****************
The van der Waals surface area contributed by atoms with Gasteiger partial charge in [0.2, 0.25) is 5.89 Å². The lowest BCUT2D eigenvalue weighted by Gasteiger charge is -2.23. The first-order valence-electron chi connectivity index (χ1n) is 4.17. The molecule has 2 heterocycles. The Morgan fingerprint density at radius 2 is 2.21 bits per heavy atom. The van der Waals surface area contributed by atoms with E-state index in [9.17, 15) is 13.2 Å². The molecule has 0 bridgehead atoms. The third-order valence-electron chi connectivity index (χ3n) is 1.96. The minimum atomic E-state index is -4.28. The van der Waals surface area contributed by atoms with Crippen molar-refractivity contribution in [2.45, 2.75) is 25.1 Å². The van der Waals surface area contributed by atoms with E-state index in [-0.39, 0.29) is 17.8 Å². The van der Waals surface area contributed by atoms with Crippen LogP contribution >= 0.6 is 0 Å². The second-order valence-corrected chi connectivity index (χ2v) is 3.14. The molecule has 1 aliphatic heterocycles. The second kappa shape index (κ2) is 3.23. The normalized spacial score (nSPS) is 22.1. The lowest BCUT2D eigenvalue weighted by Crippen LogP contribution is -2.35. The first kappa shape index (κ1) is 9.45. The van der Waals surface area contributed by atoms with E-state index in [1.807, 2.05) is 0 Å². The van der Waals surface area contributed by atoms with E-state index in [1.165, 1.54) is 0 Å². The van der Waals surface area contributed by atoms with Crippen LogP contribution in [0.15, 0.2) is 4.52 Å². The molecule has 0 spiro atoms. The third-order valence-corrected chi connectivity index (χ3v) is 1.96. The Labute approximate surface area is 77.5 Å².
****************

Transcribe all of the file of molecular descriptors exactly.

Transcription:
The van der Waals surface area contributed by atoms with Gasteiger partial charge in [0.2, 0.25) is 5.89 Å². The lowest BCUT2D eigenvalue weighted by Gasteiger charge is -2.23. The first-order valence-electron chi connectivity index (χ1n) is 4.17. The molecule has 2 heterocycles. The Morgan fingerprint density at radius 2 is 2.21 bits per heavy atom. The van der Waals surface area contributed by atoms with E-state index in [9.17, 15) is 13.2 Å². The molecule has 0 bridgehead atoms. The third-order valence-electron chi connectivity index (χ3n) is 1.96. The minimum atomic E-state index is -4.28. The van der Waals surface area contributed by atoms with Crippen molar-refractivity contribution in [2.45, 2.75) is 25.1 Å². The van der Waals surface area contributed by atoms with E-state index in [-0.39, 0.29) is 17.8 Å². The van der Waals surface area contributed by atoms with Crippen LogP contribution >= 0.6 is 0 Å². The second-order valence-corrected chi connectivity index (χ2v) is 3.14. The molecule has 1 aliphatic heterocycles. The second kappa shape index (κ2) is 3.23. The normalized spacial score (nSPS) is 22.1. The lowest BCUT2D eigenvalue weighted by Crippen LogP contribution is -2.35. The first kappa shape index (κ1) is 9.45. The van der Waals surface area contributed by atoms with E-state index in [1.807, 2.05) is 0 Å². The van der Waals surface area contributed by atoms with E-state index in [1.165, 1.54) is 0 Å². The van der Waals surface area contributed by atoms with Crippen LogP contribution in [0.15, 0.2) is 4.52 Å². The molecule has 0 spiro atoms. The third-order valence-corrected chi connectivity index (χ3v) is 1.96. The Labute approximate surface area is 77.5 Å².